The following is usually a fail-safe way to ensure you and your beloved will be clawing each other’s eyes out by the end of the day.
1 – We plan the day weeks in advance. The day that Husband would take the morning off work, delight himself into a plastic pot, and make like Nigel Mansell down to the clinic in the next county. Said clinic, by the way, does not provide on-site wankatoria for the convenience of the fertility-challenged gentleman. Said gentleman would just have to leap straight from recumbant business in his own bedroom to the driving seat of the car, and go like the clappers, trousers still about his ankles. Must get precious pot to clinic within one hour or there will be no point.
2 – On the previous evening, H decides to fill in his paperwork. The paperwork requires a hospital number. We wonder what a hospital number is. We wonder if H was ever given one, and if so, where he put it. We panic a little and disembowel the flat looking for anything at all mentioning hospital numbers. I have a hospital number, for when I visit the Time-Warp clinic next week. It does not seem entirely apropos. I make an enormous effort not to say anything at all snide about, say, looking at the paperwork a few days before it all goes deadline, perhaps, maybe. I fail. I bury my head in the Internet and leave H to sift through the detritus that buries our dining-table alone, lest I accidentally sink my teeth into the fleshy part of his upper arm. H concocts plan to sprint round the corner to the GP’s surgery at dawn and beg for hospital numbers. We go to bed.
3 – Next morning, H duly sprints off. I attempt to regain sufficient consciouness to shower. I am beyond hopeless at mornings. By the time H returns, I have made it as far as the living-room, where I am drinking tea and (oh, God forgive me) surfing the ‘Net. There is no hospital number. There is, however, a plain, unmarked, plastic bag to put the paperwork and the pot in.
4 – While I get ready, H is indulging in displacement activity. I understand that he is feeling a little nervous and having a touch of performance anxiety, but, now wait for this, H, who is, may I quickly remind you, a man, is distracting himself by cleaning. The toilets. Both of them. With the brush and everything.
Yes, I know. That’s what I thought, along with ‘Ye Gods, I have married a Martian’.
4 – The plan is, to be completely dressed, shod, groomed, and to have one’s coat and bag and wallet and keys all exactly on hand, so H can, well, can get straight into the car afterwards and drive to the clinic without waiting for me to find my shoes or work out that the main reason I can’t see my glasses lying about anywhere is because I am wearing them. This, I accomplish, so I declare it a dud ingredient; a true professional at this bickering lark would at least have left her wallet behind.
5 – The Act Itself. No problems, despite my dearest one’s extremely strange taste in fore-play. My role is to provide kissing. I’m good at that. H loves kissing. (No no no, on the mouth. Honestly. I told you he was a Martian).
6 – I place Pot of Preciousness in my armpit, to keep it warm. I wonder aloud why I am Keeping the Pot Warm as it’s not, err, my pot, and make facetious remarks about more effective crannies to keep things warm in. Because I am filth on wheels when het up.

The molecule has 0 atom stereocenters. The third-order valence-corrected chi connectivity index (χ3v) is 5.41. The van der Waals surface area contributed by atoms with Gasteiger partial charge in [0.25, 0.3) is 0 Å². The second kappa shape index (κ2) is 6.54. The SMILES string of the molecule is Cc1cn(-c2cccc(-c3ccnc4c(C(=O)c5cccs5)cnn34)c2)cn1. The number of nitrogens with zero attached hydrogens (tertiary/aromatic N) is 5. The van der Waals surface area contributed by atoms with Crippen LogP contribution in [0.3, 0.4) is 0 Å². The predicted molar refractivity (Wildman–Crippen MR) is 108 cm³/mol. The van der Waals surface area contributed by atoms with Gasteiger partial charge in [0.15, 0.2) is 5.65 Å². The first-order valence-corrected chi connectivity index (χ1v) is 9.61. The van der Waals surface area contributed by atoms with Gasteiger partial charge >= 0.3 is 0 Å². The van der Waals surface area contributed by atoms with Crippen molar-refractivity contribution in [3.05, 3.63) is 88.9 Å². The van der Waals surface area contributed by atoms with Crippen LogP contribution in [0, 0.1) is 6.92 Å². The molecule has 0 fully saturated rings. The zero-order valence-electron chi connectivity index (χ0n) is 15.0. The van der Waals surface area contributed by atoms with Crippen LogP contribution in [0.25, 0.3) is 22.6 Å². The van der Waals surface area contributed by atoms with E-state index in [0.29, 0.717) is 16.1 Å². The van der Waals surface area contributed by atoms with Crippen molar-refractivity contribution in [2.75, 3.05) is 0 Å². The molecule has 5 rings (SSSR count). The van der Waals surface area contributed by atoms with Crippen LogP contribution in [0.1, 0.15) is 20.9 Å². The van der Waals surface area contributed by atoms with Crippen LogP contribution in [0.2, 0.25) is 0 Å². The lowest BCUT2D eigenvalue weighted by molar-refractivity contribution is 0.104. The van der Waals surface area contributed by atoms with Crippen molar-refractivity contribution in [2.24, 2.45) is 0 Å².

7 – We drive all the way into the next county, and I map-read, and I direct us down the wrong road at one point and we make the mad crazy looping through strange housing estates looking for the right road. Also, the Pot is starting to really dig in and get uncomfortable, on account of my arm-pit not being pot-shaped. I try to remember which deodorant I put on. I wonder what on earth the tech will make of being handed a sample that smells of nervous roses.
8 – There is no parking.
9 – We walk 47 miles from the car to the hospital. I keep my mouth extremely tightly shut, and my arm clamped to my side. Pot ouchy.
10 – OK, now handing the thing in at a window marked ‘samples’, to a woman who seems not in the least phased by my putting my hand into the neck of my tee-shirt and having a good ferkle to fetch said sample out, having wandered down some damp corridor in a hospital building that looks like a rendition of the Matterhorn in white cement, is an anti-climax. I refrain from pointing this out to H.
11 – We now go to IKEA. Because a) we have taken leave of our senses and b) we need some more sheets, towels, plates and a coffee table. Not necessarily because of this morning’s activities. We get lost, we buy more things than we meant to buy, we radically disagree on bed-linen aesthetics, and H realises we are running out of time as he has a meeting to go to in the afternoon.
12 – My mother is coming to stay the night and the flat looks like the aftermath of a student party in the back room of an Oxfam shop. As H has a meeting, I have to clean it up myself. Cleaning is my leastest favourite thing in the universe. I refuse to remember that H did at least clean the toilets. I still think it’s weird.
13 – While cleaning, I discover that we have mice. Again.
14 – The hoover breaks.
You would think, wouldn’t you, that here we have a golden recipe for the most foamingly inelegant marital melt-down. And I have spent the entire day expecting it. Nada. Not a cross word. Not so much as a snide remark (well, apart form that one teeny little one from me last night). I am about to go and brush my teeth and join H in bed. Can this tranquillity possibly last? Or will the fact that we will be facing his mother-in-law over the tea-pot at dawn finally blow that one tiny little bridge of temper to splinters?